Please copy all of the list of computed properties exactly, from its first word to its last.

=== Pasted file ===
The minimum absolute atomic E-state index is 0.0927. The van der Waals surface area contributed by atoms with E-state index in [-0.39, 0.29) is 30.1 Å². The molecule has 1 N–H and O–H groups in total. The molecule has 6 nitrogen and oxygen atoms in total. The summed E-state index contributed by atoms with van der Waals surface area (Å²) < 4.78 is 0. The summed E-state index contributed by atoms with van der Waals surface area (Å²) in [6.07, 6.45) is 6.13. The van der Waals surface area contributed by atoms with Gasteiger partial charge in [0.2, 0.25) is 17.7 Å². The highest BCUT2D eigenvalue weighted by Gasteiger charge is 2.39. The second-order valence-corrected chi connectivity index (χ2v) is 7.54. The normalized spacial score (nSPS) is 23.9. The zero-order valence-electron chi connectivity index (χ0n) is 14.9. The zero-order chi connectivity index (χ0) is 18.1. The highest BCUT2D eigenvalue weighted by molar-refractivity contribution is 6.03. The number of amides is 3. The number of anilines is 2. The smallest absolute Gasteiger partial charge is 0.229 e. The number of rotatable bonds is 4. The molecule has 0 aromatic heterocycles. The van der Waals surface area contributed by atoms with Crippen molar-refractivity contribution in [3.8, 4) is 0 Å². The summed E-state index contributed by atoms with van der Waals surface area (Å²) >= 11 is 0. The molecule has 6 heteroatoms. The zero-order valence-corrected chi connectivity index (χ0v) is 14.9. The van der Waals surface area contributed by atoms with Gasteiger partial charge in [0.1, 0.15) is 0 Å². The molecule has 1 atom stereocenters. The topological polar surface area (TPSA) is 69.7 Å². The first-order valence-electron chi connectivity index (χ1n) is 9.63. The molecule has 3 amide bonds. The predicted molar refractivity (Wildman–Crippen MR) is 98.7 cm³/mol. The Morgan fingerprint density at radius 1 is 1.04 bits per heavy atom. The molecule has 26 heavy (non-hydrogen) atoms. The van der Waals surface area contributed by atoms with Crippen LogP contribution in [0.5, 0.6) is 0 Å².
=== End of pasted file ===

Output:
The minimum absolute atomic E-state index is 0.0927. The van der Waals surface area contributed by atoms with E-state index in [-0.39, 0.29) is 30.1 Å². The molecule has 1 N–H and O–H groups in total. The molecule has 6 nitrogen and oxygen atoms in total. The summed E-state index contributed by atoms with van der Waals surface area (Å²) < 4.78 is 0. The summed E-state index contributed by atoms with van der Waals surface area (Å²) in [6.07, 6.45) is 6.13. The van der Waals surface area contributed by atoms with Gasteiger partial charge in [0.2, 0.25) is 17.7 Å². The highest BCUT2D eigenvalue weighted by Gasteiger charge is 2.39. The second-order valence-corrected chi connectivity index (χ2v) is 7.54. The normalized spacial score (nSPS) is 23.9. The zero-order valence-electron chi connectivity index (χ0n) is 14.9. The zero-order chi connectivity index (χ0) is 18.1. The highest BCUT2D eigenvalue weighted by molar-refractivity contribution is 6.03. The number of amides is 3. The number of anilines is 2. The smallest absolute Gasteiger partial charge is 0.229 e. The number of rotatable bonds is 4. The molecule has 0 aromatic heterocycles. The van der Waals surface area contributed by atoms with Crippen molar-refractivity contribution in [3.8, 4) is 0 Å². The summed E-state index contributed by atoms with van der Waals surface area (Å²) >= 11 is 0. The molecule has 6 heteroatoms. The zero-order valence-corrected chi connectivity index (χ0v) is 14.9. The van der Waals surface area contributed by atoms with Gasteiger partial charge in [0.1, 0.15) is 0 Å². The molecule has 1 atom stereocenters. The topological polar surface area (TPSA) is 69.7 Å². The first-order valence-electron chi connectivity index (χ1n) is 9.63. The molecule has 3 amide bonds. The predicted molar refractivity (Wildman–Crippen MR) is 98.7 cm³/mol. The Morgan fingerprint density at radius 1 is 1.04 bits per heavy atom. The molecule has 26 heavy (non-hydrogen) atoms. The van der Waals surface area contributed by atoms with Crippen LogP contribution in [0.5, 0.6) is 0 Å².